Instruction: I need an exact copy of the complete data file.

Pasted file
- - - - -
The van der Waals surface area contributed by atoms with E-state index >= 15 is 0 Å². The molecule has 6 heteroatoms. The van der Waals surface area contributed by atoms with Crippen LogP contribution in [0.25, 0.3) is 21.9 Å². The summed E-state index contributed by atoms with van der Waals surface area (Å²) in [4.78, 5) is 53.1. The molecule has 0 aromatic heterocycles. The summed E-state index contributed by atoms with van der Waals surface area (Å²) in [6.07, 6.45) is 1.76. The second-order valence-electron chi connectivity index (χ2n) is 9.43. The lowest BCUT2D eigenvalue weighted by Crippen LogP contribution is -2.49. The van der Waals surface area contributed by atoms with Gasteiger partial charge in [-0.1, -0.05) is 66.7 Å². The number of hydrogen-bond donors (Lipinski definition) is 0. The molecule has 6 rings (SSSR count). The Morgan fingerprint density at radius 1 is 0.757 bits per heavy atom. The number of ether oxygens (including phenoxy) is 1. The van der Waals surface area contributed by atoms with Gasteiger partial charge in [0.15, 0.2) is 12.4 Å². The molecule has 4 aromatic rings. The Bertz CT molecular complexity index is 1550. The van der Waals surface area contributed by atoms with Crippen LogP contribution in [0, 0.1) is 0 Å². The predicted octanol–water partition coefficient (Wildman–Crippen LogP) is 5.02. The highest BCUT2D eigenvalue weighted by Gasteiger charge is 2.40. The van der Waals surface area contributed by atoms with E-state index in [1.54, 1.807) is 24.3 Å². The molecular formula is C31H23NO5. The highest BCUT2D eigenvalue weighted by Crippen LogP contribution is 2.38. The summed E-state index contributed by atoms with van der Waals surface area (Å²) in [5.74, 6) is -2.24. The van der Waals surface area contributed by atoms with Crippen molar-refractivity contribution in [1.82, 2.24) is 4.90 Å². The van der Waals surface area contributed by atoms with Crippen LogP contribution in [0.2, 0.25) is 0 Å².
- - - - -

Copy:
The van der Waals surface area contributed by atoms with E-state index >= 15 is 0 Å². The molecule has 6 heteroatoms. The van der Waals surface area contributed by atoms with Crippen LogP contribution in [0.25, 0.3) is 21.9 Å². The summed E-state index contributed by atoms with van der Waals surface area (Å²) in [4.78, 5) is 53.1. The molecule has 0 aromatic heterocycles. The summed E-state index contributed by atoms with van der Waals surface area (Å²) in [6.07, 6.45) is 1.76. The second-order valence-electron chi connectivity index (χ2n) is 9.43. The lowest BCUT2D eigenvalue weighted by Crippen LogP contribution is -2.49. The van der Waals surface area contributed by atoms with Gasteiger partial charge in [-0.1, -0.05) is 66.7 Å². The number of hydrogen-bond donors (Lipinski definition) is 0. The molecule has 6 rings (SSSR count). The Morgan fingerprint density at radius 1 is 0.757 bits per heavy atom. The number of ether oxygens (including phenoxy) is 1. The van der Waals surface area contributed by atoms with Gasteiger partial charge in [0.15, 0.2) is 12.4 Å². The molecule has 4 aromatic rings. The Bertz CT molecular complexity index is 1550. The van der Waals surface area contributed by atoms with Crippen LogP contribution in [0, 0.1) is 0 Å². The predicted octanol–water partition coefficient (Wildman–Crippen LogP) is 5.02. The highest BCUT2D eigenvalue weighted by Gasteiger charge is 2.40. The van der Waals surface area contributed by atoms with E-state index in [1.54, 1.807) is 24.3 Å². The molecular formula is C31H23NO5. The highest BCUT2D eigenvalue weighted by Crippen LogP contribution is 2.38. The summed E-state index contributed by atoms with van der Waals surface area (Å²) in [5.74, 6) is -2.24. The van der Waals surface area contributed by atoms with Crippen molar-refractivity contribution in [1.82, 2.24) is 4.90 Å². The van der Waals surface area contributed by atoms with Crippen LogP contribution in [0.2, 0.25) is 0 Å².